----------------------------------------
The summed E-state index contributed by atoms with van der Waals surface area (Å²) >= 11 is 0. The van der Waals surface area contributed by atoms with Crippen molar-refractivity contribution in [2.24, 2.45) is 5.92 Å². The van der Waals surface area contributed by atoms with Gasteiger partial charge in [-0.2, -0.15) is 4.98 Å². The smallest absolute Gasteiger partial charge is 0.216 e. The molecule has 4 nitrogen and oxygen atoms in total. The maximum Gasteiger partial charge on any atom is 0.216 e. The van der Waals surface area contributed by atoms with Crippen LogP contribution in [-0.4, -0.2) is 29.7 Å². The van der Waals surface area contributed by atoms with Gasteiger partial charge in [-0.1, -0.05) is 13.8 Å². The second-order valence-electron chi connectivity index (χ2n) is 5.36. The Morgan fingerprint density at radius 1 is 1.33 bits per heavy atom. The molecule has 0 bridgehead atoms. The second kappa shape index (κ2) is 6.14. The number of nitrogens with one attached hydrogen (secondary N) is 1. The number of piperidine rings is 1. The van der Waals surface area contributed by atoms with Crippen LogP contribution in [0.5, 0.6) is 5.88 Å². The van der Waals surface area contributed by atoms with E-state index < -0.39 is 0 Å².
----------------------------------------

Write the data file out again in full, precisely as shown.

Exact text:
The summed E-state index contributed by atoms with van der Waals surface area (Å²) >= 11 is 0. The van der Waals surface area contributed by atoms with Crippen molar-refractivity contribution in [2.24, 2.45) is 5.92 Å². The van der Waals surface area contributed by atoms with Gasteiger partial charge in [-0.2, -0.15) is 4.98 Å². The smallest absolute Gasteiger partial charge is 0.216 e. The molecule has 4 nitrogen and oxygen atoms in total. The maximum Gasteiger partial charge on any atom is 0.216 e. The van der Waals surface area contributed by atoms with Crippen LogP contribution in [-0.4, -0.2) is 29.7 Å². The van der Waals surface area contributed by atoms with Gasteiger partial charge in [-0.1, -0.05) is 13.8 Å². The second-order valence-electron chi connectivity index (χ2n) is 5.36. The Morgan fingerprint density at radius 1 is 1.33 bits per heavy atom. The molecule has 0 bridgehead atoms. The second kappa shape index (κ2) is 6.14. The number of nitrogens with one attached hydrogen (secondary N) is 1. The number of piperidine rings is 1. The van der Waals surface area contributed by atoms with Crippen LogP contribution in [0.5, 0.6) is 5.88 Å². The van der Waals surface area contributed by atoms with E-state index < -0.39 is 0 Å².